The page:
The most recent addition is Toby Clements' in The Telegraph.
While French books often come with the plainest of covers -- with out even any illustration, instead simply offering title, author, and publisher --
they do often come with a thin paper band (often red) with something printed on it in large letters -- what prize the book has won, a brief blurb, etc. -- hugging the cover, and in Le Figaro Mohammed Aïssaoui and Françoise Dargent look at this phenomenon and wonder: Le bandeau, meilleur ami du livre ?
As Susan Wyndham reports in the Sydney Morning Herald, Australia Post gives the stamp of approval to literary legends, as: "a group of Australia's most prolific, most popular, most awarded and mostly grey-haired authors" are being immortalized on postage stamps.
Each author gets two stamps, no less: "one with a new photograph and the other with a younger image".
Peter Carey apparently flew over just to take part in the festivities, but they aren't all taking it equally seriously, as Bryce Courtenay is quoted as saying:
"Stamps aren't what they used to be," joked Courtenay, who was born in South Africa.
"It was the king's head on stamps when I was young. Now they just put old shitbags on them."
See also the Australian postal service pages -- where they also describe what's on offer:
This stamp issue is accompanied by a large-format prestige booklet featuring the 12 stamps in three blocks of four.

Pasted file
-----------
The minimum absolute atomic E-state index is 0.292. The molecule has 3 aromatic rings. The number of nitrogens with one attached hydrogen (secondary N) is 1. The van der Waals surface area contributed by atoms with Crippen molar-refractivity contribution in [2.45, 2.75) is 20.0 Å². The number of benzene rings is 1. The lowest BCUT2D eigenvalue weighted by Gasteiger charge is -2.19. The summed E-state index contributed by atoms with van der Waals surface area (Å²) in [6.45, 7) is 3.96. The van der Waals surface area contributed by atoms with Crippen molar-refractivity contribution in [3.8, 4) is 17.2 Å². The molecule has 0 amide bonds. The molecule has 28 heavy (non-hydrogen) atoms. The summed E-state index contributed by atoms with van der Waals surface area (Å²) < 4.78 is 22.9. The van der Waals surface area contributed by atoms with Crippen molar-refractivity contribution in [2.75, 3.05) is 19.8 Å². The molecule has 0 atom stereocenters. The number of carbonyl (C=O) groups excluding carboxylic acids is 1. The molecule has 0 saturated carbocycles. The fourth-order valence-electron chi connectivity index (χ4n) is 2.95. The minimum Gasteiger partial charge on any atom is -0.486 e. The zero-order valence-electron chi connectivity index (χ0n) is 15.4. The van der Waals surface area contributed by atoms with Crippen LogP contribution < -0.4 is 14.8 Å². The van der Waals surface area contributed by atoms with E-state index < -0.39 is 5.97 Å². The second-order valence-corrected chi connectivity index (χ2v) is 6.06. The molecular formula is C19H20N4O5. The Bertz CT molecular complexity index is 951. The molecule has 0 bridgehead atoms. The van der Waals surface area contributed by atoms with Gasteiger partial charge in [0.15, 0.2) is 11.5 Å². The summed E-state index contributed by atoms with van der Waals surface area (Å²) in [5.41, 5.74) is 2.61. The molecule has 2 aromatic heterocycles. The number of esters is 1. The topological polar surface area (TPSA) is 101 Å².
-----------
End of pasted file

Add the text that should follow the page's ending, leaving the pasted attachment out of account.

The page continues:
It has a special fold-out section of three pages showing the colour separations of the stamps as well as the full colour pairs.
The colour separations are imperforate and the full colour pairs perforated.
The issue also includes the handsome 64-page book Novel Lives, a collection of biographical features by Jason Stegaer, literary editor of the Age, on our six Legends.
Nice to see them put so much work into it -- though I note the 'legends' series has been around for a while, and it's taken them until now to get to these writers .....
In The Bookseller Philip Stone reports on the sales-effect the recent announcements of the category-winners of the Whitbread Costa Book Awards have had, in Costa winning Toibin is ahead of the pack -- complete with all the sales-figures.
Yes, Brooklyn easily leads the pack, with 31,822 copies sold total, 3,825 in the last two weeks -- but the biggest boost came for:
Raphael Selbourne's Beauty (Tindal Street).
The First Novel Award winner sold just eight copies during the biggest week of the 2009 (ending 26th December) and only 17 copies during the subsequent week.
However, last week the book sold 951 copies at UK book retailers, according to Nielsen BookScan data -- up 5,494% on two weeks previous.
Indeed, he sold only a total of 244 before the prize-announcement -- and 1302 since !
(I am, however, quite surprised that Graham Farmelo's much-raved about book (which has been out for ages in the UK), The Strangest Man, has only sold a total of
9,112 copies (of which an impressive 2,310 have come in the past two weeks ... prizes are apparently worth quite a bit more than reviews, at least in moving people to buy books ...).)